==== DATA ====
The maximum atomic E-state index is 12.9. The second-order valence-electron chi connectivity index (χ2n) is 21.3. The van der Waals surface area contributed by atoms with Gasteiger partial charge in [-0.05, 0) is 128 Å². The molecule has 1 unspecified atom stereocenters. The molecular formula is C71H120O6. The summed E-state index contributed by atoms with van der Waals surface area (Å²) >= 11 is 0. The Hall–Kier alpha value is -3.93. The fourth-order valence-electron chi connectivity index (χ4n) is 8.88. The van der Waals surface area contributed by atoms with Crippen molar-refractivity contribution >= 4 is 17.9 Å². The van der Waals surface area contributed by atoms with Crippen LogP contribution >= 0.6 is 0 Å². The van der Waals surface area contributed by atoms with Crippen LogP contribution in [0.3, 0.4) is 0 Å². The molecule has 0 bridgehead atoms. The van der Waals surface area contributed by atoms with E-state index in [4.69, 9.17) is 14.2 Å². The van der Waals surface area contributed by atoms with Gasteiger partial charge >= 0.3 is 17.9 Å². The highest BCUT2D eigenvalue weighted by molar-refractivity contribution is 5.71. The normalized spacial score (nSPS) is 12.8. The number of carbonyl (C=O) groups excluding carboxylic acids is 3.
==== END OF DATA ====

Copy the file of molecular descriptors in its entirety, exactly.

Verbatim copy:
The maximum atomic E-state index is 12.9. The second-order valence-electron chi connectivity index (χ2n) is 21.3. The van der Waals surface area contributed by atoms with Gasteiger partial charge in [-0.05, 0) is 128 Å². The molecule has 1 unspecified atom stereocenters. The molecular formula is C71H120O6. The summed E-state index contributed by atoms with van der Waals surface area (Å²) >= 11 is 0. The Hall–Kier alpha value is -3.93. The fourth-order valence-electron chi connectivity index (χ4n) is 8.88. The van der Waals surface area contributed by atoms with Crippen molar-refractivity contribution >= 4 is 17.9 Å². The van der Waals surface area contributed by atoms with Crippen LogP contribution >= 0.6 is 0 Å². The van der Waals surface area contributed by atoms with Crippen LogP contribution in [0.3, 0.4) is 0 Å². The molecule has 0 bridgehead atoms. The van der Waals surface area contributed by atoms with E-state index in [4.69, 9.17) is 14.2 Å². The van der Waals surface area contributed by atoms with Gasteiger partial charge >= 0.3 is 17.9 Å². The highest BCUT2D eigenvalue weighted by molar-refractivity contribution is 5.71. The normalized spacial score (nSPS) is 12.8. The number of carbonyl (C=O) groups excluding carboxylic acids is 3.